These are located outside of this national park. However, they are close by and can be found by following the map. This track offers a moderate family walk that's "off the beaten track".
This is a delightful series of small glacial lakes. Access is from a track that leaves from the ski fields. Take the Urquart Track from the Lake Dobson car park to reach the ski fields.
Mount Field East via Lake Nicholls
This is about a five hour return trip. The uphill climb is gradual rather than steep. It can be extremely windy on the summit so be sure to carry protective clothing.
Tarn Shelf/Lake Newdegate/Twilight Tarn and Lake Webster
This is a long days circuit walk that will take you across the Tarn Shelf, returning via the lower lakes. The tarns are often frozen in winter. The rustic Twilight Tarn hut is a relic from days gone by and contains skiing memorabilia from earlier decades. Track work has been undertaken to address the muddier sections of the track and to protect the rare and sensitive vegetation in the area, please assist us by staying on the formed tracks.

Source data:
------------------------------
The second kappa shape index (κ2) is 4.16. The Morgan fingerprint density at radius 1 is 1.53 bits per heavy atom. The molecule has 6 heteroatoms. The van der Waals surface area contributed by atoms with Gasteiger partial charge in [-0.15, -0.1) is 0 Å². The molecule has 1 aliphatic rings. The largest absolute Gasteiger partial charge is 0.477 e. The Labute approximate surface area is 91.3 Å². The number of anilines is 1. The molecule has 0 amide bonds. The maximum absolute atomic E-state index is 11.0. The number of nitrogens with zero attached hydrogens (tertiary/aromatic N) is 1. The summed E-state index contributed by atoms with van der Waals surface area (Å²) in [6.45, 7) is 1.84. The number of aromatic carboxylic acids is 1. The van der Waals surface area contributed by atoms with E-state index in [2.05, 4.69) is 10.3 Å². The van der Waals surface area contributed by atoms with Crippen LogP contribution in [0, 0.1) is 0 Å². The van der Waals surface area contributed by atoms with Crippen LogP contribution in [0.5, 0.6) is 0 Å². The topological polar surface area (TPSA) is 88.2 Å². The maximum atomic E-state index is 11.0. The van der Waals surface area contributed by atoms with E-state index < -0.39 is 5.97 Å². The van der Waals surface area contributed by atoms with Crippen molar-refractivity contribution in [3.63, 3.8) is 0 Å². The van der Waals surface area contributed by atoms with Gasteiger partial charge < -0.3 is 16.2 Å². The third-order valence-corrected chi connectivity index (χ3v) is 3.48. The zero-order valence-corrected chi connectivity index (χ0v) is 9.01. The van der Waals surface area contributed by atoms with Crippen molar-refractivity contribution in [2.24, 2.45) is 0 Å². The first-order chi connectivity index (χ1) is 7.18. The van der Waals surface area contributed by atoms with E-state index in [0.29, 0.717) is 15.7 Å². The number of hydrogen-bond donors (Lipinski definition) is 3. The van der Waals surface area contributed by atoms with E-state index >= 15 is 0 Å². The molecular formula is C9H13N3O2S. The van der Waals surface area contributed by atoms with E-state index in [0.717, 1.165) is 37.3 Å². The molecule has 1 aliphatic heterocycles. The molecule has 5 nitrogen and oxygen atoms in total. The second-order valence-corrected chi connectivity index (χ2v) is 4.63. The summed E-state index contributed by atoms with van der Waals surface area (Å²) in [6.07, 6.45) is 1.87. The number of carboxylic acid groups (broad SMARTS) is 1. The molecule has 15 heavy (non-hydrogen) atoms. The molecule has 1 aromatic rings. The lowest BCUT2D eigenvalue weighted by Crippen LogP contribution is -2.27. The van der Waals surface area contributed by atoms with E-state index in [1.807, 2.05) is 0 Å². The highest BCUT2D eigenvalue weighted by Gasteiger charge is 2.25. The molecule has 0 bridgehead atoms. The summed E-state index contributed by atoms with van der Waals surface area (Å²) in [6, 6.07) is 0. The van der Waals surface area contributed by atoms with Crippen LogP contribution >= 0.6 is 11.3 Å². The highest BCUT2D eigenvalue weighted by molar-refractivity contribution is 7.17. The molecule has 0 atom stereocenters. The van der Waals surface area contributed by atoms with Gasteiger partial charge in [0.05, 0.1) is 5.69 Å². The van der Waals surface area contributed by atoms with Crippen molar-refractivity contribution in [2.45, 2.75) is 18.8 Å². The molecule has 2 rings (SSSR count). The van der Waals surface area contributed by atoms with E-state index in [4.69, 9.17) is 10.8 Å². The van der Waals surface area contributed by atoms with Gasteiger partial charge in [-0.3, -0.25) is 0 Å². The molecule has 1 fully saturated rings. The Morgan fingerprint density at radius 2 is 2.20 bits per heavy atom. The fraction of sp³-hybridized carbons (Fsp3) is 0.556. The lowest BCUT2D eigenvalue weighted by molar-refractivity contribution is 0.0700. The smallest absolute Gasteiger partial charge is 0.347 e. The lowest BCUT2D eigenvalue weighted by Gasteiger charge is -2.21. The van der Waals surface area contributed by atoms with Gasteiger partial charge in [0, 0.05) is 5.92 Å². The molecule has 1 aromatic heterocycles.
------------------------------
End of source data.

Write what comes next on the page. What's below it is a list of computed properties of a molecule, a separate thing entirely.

Lakes Belton and Belcher
The track to these lakes leaves from Wombat Moor and crosses open moorland before descending through sub-alpine forest. Sections of this walk are wet and muddy.
Mt Field West
This is a long days walk to the edge of the national park. It should not be attempted in wet and windy conditions and all parties should have at least one experienced walker, with navigation skills. The entire route can often be skied in the winter months.
Mt Field East returning via Windy Moor
If you don't mind wading through a few sections of deep mud, this walk makes a nice circuit and travels across a lovely moorland.
Rodway Range-Tarn Shelf circuit
This walk will give you the views from the Rodway Range as well as the delights of the Tarn Shelf. It's recommended for fit walkers only. Skis or snowshoes are often necessary in the winter months.